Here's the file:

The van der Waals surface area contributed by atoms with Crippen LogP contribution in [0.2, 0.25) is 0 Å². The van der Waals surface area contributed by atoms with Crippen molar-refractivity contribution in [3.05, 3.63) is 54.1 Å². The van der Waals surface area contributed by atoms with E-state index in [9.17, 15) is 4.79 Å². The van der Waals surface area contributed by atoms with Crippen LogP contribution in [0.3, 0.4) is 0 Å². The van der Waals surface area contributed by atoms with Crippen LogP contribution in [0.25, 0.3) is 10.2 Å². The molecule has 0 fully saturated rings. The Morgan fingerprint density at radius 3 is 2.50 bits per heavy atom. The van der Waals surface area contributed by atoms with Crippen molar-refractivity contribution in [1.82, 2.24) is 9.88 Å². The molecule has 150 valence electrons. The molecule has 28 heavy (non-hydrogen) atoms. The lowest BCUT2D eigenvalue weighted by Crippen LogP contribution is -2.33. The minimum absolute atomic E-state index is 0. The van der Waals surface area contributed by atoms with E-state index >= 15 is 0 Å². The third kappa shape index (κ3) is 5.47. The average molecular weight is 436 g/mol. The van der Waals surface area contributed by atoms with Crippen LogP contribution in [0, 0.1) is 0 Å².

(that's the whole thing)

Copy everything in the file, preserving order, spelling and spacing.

The van der Waals surface area contributed by atoms with Crippen LogP contribution in [0.2, 0.25) is 0 Å². The van der Waals surface area contributed by atoms with Crippen molar-refractivity contribution in [3.05, 3.63) is 54.1 Å². The van der Waals surface area contributed by atoms with E-state index in [9.17, 15) is 4.79 Å². The van der Waals surface area contributed by atoms with Crippen LogP contribution in [0.3, 0.4) is 0 Å². The van der Waals surface area contributed by atoms with Crippen LogP contribution in [0.25, 0.3) is 10.2 Å². The molecule has 0 fully saturated rings. The Morgan fingerprint density at radius 3 is 2.50 bits per heavy atom. The van der Waals surface area contributed by atoms with Crippen molar-refractivity contribution in [1.82, 2.24) is 9.88 Å². The molecule has 150 valence electrons. The molecule has 28 heavy (non-hydrogen) atoms. The lowest BCUT2D eigenvalue weighted by Crippen LogP contribution is -2.33. The minimum absolute atomic E-state index is 0. The van der Waals surface area contributed by atoms with E-state index >= 15 is 0 Å². The third kappa shape index (κ3) is 5.47. The average molecular weight is 436 g/mol. The van der Waals surface area contributed by atoms with Crippen LogP contribution in [0, 0.1) is 0 Å².